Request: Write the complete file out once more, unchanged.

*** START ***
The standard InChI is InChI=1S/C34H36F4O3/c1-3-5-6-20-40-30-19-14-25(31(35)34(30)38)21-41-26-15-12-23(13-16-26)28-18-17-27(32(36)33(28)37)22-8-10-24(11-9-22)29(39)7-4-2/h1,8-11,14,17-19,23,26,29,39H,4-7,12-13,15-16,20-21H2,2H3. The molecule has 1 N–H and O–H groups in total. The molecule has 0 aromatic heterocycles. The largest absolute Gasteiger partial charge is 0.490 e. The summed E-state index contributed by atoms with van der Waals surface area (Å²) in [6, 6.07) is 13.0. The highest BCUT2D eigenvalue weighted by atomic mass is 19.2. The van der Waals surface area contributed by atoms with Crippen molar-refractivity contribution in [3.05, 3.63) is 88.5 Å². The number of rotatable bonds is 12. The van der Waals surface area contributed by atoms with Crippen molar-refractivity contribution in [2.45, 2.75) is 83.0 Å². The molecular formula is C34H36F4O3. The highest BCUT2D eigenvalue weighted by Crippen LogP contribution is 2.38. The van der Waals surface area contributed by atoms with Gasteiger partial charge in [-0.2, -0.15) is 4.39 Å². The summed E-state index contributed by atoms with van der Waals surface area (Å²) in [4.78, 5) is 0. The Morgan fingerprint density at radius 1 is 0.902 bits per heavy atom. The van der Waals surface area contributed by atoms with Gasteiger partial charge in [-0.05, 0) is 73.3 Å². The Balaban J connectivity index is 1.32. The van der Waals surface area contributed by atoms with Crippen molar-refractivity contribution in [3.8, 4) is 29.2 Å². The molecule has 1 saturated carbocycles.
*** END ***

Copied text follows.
The standard InChI is InChI=1S/C34H36F4O3/c1-3-5-6-20-40-30-19-14-25(31(35)34(30)38)21-41-26-15-12-23(13-16-26)28-18-17-27(32(36)33(28)37)22-8-10-24(11-9-22)29(39)7-4-2/h1,8-11,14,17-19,23,26,29,39H,4-7,12-13,15-16,20-21H2,2H3. The molecule has 1 N–H and O–H groups in total. The molecule has 0 aromatic heterocycles. The largest absolute Gasteiger partial charge is 0.490 e. The summed E-state index contributed by atoms with van der Waals surface area (Å²) in [6, 6.07) is 13.0. The highest BCUT2D eigenvalue weighted by atomic mass is 19.2. The van der Waals surface area contributed by atoms with Crippen molar-refractivity contribution in [3.05, 3.63) is 88.5 Å². The number of rotatable bonds is 12. The van der Waals surface area contributed by atoms with Crippen molar-refractivity contribution in [2.45, 2.75) is 83.0 Å². The molecular formula is C34H36F4O3. The highest BCUT2D eigenvalue weighted by Crippen LogP contribution is 2.38. The van der Waals surface area contributed by atoms with Gasteiger partial charge in [-0.2, -0.15) is 4.39 Å². The summed E-state index contributed by atoms with van der Waals surface area (Å²) in [4.78, 5) is 0. The Morgan fingerprint density at radius 1 is 0.902 bits per heavy atom. The van der Waals surface area contributed by atoms with Gasteiger partial charge in [-0.05, 0) is 73.3 Å². The Balaban J connectivity index is 1.32. The van der Waals surface area contributed by atoms with Crippen molar-refractivity contribution in [3.8, 4) is 29.2 Å². The molecule has 1 saturated carbocycles.